Should the New Orleans Pelicans decide to hold on to the 14th pick in next month’s NBA Draft, they’ll be looking to buck a recent trend of relatively low production from that spot.
Historically speaking, the last time an All-Star was drafted with the 14th selection was back in 2017 (Bam Adebayo). Before that you’d have to go back to 1996, and that is considered one of the deepest and most talented draft classes ever.
So, who were the best picks ever drafted at number 14?
5. Bam Adebayo, 2017
Bam Adebayo is the most recent player at 14 to become an All-Star. Adebayo was selected by the Miami Heat after spending one year at Kentucky alongside fellow future draft picks De’Aaron Fox, Malik Monk, and Wenyen Gabriel. He averaged 13.0 points, 8.0 rebounds, and 1.5 blocks for the Wildcats, earning Second Team All-SEC honors.
His rookie year numbers were solid, if unspectacular. Adebayo appeared in 69 games, averaging 6.9 points and 5.5 boards.
After two seasons in a reserve role, Bam Adebayo was inserted into the starting lineup to begin the 2019-20 campaign. He started all 72 games for the Heat, posting averages of 15.9 points, 10.2 rebounds, 5.1 assists, and 1.3 blocks per game as Miami made a surprising run to the Finals.
Showcasing his incredible versatility for his size, Adebayo won the All-Star Weekend Skills Challenge and finished second in the voting for Most Improved Player following the season. He also finished fifth in the voting for Defensive Player of the Year.
Since 2019 Adebayo has averaged 17.8 points, 9.8 boards, 4.7 assists, and 1.1 blocks per game while earning four consecutive selections to the NBA All-Defensive Second Team and a second All-Star appearance in 2023.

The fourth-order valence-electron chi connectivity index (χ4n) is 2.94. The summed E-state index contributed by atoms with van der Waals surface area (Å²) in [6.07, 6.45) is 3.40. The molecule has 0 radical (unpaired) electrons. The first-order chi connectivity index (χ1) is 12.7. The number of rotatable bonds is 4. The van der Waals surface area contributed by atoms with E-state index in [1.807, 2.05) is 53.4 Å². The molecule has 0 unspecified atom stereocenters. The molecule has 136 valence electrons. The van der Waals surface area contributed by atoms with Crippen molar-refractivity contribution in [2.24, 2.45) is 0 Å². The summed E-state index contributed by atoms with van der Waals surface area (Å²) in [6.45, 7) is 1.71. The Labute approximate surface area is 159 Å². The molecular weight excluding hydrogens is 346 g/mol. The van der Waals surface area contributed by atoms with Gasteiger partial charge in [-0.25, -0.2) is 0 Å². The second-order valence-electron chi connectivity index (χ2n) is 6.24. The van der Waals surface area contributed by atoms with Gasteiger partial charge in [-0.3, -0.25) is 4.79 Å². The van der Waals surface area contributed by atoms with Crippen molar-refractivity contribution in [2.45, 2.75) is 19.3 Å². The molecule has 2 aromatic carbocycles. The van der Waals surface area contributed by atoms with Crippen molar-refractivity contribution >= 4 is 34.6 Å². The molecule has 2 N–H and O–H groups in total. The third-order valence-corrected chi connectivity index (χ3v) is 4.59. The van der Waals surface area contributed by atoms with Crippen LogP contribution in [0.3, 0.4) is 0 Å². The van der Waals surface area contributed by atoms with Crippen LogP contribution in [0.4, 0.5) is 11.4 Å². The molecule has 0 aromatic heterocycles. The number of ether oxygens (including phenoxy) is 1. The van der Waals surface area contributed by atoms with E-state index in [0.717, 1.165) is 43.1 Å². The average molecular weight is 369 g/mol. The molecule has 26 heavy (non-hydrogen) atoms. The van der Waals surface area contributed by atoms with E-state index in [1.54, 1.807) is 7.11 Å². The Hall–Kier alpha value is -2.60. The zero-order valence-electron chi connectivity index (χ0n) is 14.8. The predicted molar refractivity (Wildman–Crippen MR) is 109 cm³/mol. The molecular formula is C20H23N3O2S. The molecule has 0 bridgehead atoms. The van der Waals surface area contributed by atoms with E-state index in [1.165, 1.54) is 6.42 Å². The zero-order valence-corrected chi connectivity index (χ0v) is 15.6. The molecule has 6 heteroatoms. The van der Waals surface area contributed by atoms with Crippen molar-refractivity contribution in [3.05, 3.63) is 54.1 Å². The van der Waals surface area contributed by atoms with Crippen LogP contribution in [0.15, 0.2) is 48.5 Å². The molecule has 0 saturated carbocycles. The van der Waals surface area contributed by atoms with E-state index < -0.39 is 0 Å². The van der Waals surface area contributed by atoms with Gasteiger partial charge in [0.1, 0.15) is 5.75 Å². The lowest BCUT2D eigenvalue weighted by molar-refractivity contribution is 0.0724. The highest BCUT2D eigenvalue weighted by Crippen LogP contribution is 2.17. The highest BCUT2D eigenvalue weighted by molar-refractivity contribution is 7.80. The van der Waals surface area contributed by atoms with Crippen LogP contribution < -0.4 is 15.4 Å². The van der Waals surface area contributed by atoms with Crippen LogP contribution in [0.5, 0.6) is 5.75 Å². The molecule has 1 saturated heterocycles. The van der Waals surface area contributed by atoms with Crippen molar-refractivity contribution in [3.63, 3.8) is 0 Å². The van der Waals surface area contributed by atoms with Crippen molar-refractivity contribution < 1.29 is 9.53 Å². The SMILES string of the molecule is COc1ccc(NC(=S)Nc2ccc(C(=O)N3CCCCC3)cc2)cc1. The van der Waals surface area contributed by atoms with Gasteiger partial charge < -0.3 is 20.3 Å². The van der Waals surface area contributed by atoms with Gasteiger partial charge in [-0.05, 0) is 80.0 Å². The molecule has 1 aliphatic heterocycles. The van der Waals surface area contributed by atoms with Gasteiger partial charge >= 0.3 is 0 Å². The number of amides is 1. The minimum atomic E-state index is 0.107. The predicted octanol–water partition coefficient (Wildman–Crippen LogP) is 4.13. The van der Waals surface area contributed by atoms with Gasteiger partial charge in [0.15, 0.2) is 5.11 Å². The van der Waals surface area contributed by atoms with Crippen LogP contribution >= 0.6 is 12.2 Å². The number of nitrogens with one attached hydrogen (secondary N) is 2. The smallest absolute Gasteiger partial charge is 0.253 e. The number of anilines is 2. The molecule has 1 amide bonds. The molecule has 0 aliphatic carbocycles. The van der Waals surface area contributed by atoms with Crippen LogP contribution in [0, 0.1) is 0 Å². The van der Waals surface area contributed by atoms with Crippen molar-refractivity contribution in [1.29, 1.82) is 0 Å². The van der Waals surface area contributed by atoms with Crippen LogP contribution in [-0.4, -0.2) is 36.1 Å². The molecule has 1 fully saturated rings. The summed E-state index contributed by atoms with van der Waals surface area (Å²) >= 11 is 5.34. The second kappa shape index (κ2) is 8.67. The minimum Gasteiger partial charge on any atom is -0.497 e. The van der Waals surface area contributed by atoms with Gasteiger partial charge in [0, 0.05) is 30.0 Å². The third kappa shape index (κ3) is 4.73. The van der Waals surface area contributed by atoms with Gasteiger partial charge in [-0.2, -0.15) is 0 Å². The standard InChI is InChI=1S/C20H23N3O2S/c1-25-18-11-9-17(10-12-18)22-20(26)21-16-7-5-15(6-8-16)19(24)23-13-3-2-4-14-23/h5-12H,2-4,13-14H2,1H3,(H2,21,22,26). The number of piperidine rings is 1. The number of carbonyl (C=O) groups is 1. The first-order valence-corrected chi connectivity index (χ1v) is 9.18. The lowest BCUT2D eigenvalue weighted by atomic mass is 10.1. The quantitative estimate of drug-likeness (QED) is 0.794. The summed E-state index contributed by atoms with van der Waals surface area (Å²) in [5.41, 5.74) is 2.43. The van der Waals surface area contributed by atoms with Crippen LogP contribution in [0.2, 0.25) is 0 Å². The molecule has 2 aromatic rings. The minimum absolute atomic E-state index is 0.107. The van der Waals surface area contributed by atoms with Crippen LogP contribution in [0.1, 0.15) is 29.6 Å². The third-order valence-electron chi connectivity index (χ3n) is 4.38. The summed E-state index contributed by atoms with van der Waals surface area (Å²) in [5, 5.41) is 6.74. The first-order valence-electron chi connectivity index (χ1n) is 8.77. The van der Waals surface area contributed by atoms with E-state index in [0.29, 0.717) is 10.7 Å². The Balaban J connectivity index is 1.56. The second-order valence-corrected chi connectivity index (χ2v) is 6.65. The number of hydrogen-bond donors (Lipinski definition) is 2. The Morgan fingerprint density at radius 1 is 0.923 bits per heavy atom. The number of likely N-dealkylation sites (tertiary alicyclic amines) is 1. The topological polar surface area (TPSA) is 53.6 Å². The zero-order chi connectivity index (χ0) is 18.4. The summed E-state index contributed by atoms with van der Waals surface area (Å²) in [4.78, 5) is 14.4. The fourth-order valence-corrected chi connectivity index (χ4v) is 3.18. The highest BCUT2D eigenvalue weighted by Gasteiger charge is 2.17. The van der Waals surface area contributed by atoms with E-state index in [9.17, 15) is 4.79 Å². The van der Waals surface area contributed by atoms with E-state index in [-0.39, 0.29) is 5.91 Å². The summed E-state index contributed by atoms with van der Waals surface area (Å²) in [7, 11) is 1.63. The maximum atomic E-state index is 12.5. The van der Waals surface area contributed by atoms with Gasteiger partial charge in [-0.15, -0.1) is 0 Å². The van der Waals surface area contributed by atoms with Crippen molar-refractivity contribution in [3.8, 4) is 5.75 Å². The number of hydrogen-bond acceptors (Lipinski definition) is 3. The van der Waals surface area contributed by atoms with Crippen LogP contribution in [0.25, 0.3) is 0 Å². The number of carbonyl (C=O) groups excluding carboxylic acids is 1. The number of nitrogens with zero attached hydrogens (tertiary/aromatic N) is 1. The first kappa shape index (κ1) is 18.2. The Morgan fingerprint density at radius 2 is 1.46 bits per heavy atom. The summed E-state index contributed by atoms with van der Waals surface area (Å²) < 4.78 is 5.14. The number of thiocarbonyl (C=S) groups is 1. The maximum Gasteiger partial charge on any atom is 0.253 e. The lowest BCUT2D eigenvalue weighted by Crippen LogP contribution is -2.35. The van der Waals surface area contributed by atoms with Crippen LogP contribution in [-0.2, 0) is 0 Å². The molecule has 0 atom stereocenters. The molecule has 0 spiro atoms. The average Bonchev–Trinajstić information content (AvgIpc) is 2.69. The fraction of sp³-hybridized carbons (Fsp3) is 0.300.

4. Dan Majerle, 1988
“Thunder Dan” Majerle was drafted by the Phoenix Suns with the 14th pick of the 1988 draft. Majerle was a member of the 1988 US Olympic Team, which was the first US men’s team to not win the gold medal since 1972 and the last team comprised completely of collegiate players.
Majerle averaged 21.8 points and 8.9 rebounds per game at Central Michigan University, and was an immediate contributor for the Suns as a rookie, averaging 14.3 points per game as a reserve during Phoenix’s run to the Western Conference Finals.
Over 14 seasons, Majerle would establish himself as a tenacious defender, athletic finisher, and a shooter with tremendous range. He was a three-time All-Star with the Suns and a two-time Second Team All-Defense selection. Majerle also reached the playoffs in 13 of his 14 seasons; getting there with Phoenix, Cleveland, and Miami.
With the Heat he teamed with Alonzo Mourning and Tim Hardaway to help lead Miami to the 1997 Eastern Conference Finals and a then franchise record 61 victories.
He finished his career with more than 10,000 points and 1,300 three-pointers, leading the league in both makes and attempts from 1993-94.
3. Peja Stojakovic, 1996
The Serbian sharpshooter was taken by the Sacramento Kings with the 14th pick of the famed 1996 draft that has yielded 10 all-stars and four Naismith Hall of Fame inductees. Stojakovic began playing professionally at the age of 15 and stayed in Greece until the 1998-99 season. He won the Greek Cup tournament in 1995 and was named MVP of the Greek league in 1998 after averaging 23.9 points, 4.9 rebounds, 2.5 assists, and 1.2 steals per game.
Peja finally broke through in the NBA during the 2000-01 season, averaging 20.4 points and 5.8 rebounds per game for the Kings while shooting 40 percent from beyond the three-point arc as a starter. Sacramento finished the year with 55 wins and Stojakovic was runner-up in the league’s voting for Most Improved Player.